Business no longer as usual

Global awareness and understanding of some of the complex challenges facing the world has risen vastly since the year 2000.

At the heart of this is the recognition that the remarkable progress and development seen in the past century have come at environmental and social costs, and that human activity is now threatening the future of the planet.

The setting is, however, not all futile. Along with the challenges come new innovations, technological solutions and opportunities to accelerate a sustainable and inclusive economy.

In the 25 years since the Intergovernmental Panel on Climate Change (IPCC) was established, climate science has communicated a clear message. Climate change is real and human activity is the dominant cause of the global warming observed in the last 50 years. This reality and the social and economic consequences and costs have driven it to the top of the international agenda.

A series of significant natural disasters through the 2000s placed climate change firmly on the public agenda. The occurrence and intensity of extreme weather, from storms and floods to heat waves and drought, has made the threat of climate change more real.

The serious impact of climate change has not been lost on business. While many companies are taking initiatives to reduce their emissions, even moving beyond regulatory requirements, leading companies have also started considering climate impacts on their own operations, products and supply chains.

The pressure on natural resources is unprecedented, from freshwater, land and food production, and from forests to oceans. Rapid and unsustainable rates of resource use and depletion of air, water and soil have focused attention on how economic development and a growing global population can be supported in future.

The economic and social impact of diminishing resources has the potential for huge disruption.

Since the launch of the Millennium Development Goals in 2000 the world has seen a tremendous progress in human development. Although emerging economies will help to reduce income differences, the OECD predicts that by 2060 living standards in these economies will still be only 25-60 per cent of those enjoyed in the US.

Inequality within countries is also a major concern. Millions have been lifted out of desperate poverty. But, income distribution has not followed suit. In 2014, the World Economic Forum ranked income disparity as the second greatest risk facing the world, threatening economic and political systems, social stability and security on a global scale.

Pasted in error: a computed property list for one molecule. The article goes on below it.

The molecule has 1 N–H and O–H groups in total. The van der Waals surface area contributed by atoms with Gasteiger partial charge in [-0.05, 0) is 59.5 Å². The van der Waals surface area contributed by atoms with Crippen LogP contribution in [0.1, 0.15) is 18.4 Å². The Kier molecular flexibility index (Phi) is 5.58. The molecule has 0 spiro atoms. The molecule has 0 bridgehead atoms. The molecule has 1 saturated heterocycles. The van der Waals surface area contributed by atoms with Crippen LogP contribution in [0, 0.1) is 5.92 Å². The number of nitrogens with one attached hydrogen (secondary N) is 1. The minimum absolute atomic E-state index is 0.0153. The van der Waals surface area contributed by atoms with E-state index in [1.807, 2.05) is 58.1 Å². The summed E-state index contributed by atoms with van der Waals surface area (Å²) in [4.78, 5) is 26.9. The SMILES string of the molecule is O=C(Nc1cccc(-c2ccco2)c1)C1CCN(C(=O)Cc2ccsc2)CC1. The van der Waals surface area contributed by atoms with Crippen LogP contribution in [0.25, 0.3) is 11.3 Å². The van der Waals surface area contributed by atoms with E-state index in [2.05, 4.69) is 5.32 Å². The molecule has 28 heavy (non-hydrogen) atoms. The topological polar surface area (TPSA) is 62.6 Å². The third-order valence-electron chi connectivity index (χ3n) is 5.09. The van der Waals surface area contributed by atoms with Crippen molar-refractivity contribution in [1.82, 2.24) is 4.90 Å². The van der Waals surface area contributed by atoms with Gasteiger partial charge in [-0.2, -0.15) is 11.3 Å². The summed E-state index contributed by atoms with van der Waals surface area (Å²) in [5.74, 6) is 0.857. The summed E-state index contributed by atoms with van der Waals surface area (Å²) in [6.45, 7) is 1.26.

In the first decade of the 21st century a range of high profile corporate scandals including Enron, WorldCom and Parmalat, opened the world’s eyes to greed, corruption and business fraud. Record fines have been paid in recent years by financial institutions for criminal behaviour. According to the Financial Times, the total amount of fines and settlements paid by some of the worlds biggest banks, Bank of America, UBS, RBS, JP Morgan, Citigroup, Barclays and Deutche Bank, reached a total of 56,7 billion USD in 20141. With trust in business at an all-time low, this reckless behaviour destroys trust in markets, angers people on the streets, and erodes trust in governments.

Corruption is a way of life in many countries, and the detrimental effects are considerable. According to the World Bank corruption is the greatest obstacle to economic and social development. Besides the huge developmental and economic
costs (estimated at around 1 trillion USD globally2), corruption erodes governance structures and trust, and provides fertile ground for social upheaval and extremism.

Concerted action to tackle corruption has been a feature of the last decade, with the UN Convention Against Corruption becoming effective in 2005 and national legislation around the world getting stricter. Despite these efforts, Transparency
International reports that over 70 countries today suffer from systemic corruption, and that levels of corruption around the world are expected to worsen.

Whereas corruption is now prohibited by law in most countries around the world, there are related grey zones such as tax evasion which are costing governments billions of dollars in lost revenue. One-sixth of multinational companies are currently headquartered in tax havens. Although only a moral issue as of yet, more governments are stepping up efforts to crack down on corporate tax avoidance.

In the face of these significant challenges, technological change has radically transformed our world in the past 15 years, from developments in ICT, nano- and bio-technology to revolutions in energy and engineering. In every aspect of life, technology has made a difference for those who have access to it can afford it.

Technology has also changed how societies interact. The creation of social media platforms around 2004 has connected and mobilised people around the world, driving transparency and even contributing to political change, exemplified by the
events of the Arab Spring.

With huge disruptive potential, communication technology has big implications for business. The rise of the ‘social web’ characterised by user-generated content, citizen journalism, and peer-to-peer advocacy, means transparency and authenticity are more important than ever. Information is freely available and in the digital landscape new trends develop at a lightning pace.

The fact is that technological solutions already exist to tackle many of the world’s sustainability challenges. However, at present, innovations are not commercialised, scaled and distributed at a quick enough rate. Technological innovation can also
raise challenging ethical dimensions, such as the consequences of genetic manipulation, stem cell research and the potentially unforeseen impacts of nanotechnology. The view that technology can solve all of the world’s problems is not shared by all.